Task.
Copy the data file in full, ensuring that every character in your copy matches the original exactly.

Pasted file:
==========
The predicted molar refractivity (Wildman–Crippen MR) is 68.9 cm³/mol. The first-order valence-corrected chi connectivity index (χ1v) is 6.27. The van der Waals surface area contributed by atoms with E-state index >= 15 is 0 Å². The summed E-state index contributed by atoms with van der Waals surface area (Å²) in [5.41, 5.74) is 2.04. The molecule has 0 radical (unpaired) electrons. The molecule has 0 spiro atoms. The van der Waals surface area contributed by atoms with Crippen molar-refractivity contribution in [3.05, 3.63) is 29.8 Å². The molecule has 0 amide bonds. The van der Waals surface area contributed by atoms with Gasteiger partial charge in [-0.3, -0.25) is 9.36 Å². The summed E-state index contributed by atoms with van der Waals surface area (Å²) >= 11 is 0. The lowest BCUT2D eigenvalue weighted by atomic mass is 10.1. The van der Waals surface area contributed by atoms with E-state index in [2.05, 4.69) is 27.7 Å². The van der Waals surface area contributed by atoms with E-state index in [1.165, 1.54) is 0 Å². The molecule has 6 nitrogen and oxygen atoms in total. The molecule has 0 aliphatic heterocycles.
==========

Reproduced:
The predicted molar refractivity (Wildman–Crippen MR) is 68.9 cm³/mol. The first-order valence-corrected chi connectivity index (χ1v) is 6.27. The van der Waals surface area contributed by atoms with E-state index >= 15 is 0 Å². The summed E-state index contributed by atoms with van der Waals surface area (Å²) in [5.41, 5.74) is 2.04. The molecule has 0 radical (unpaired) electrons. The molecule has 0 spiro atoms. The van der Waals surface area contributed by atoms with Crippen molar-refractivity contribution in [3.05, 3.63) is 29.8 Å². The molecule has 0 amide bonds. The van der Waals surface area contributed by atoms with Gasteiger partial charge in [-0.3, -0.25) is 9.36 Å². The summed E-state index contributed by atoms with van der Waals surface area (Å²) >= 11 is 0. The lowest BCUT2D eigenvalue weighted by atomic mass is 10.1. The van der Waals surface area contributed by atoms with E-state index in [2.05, 4.69) is 27.7 Å². The van der Waals surface area contributed by atoms with E-state index in [1.165, 1.54) is 0 Å². The molecule has 6 nitrogen and oxygen atoms in total. The molecule has 0 aliphatic heterocycles.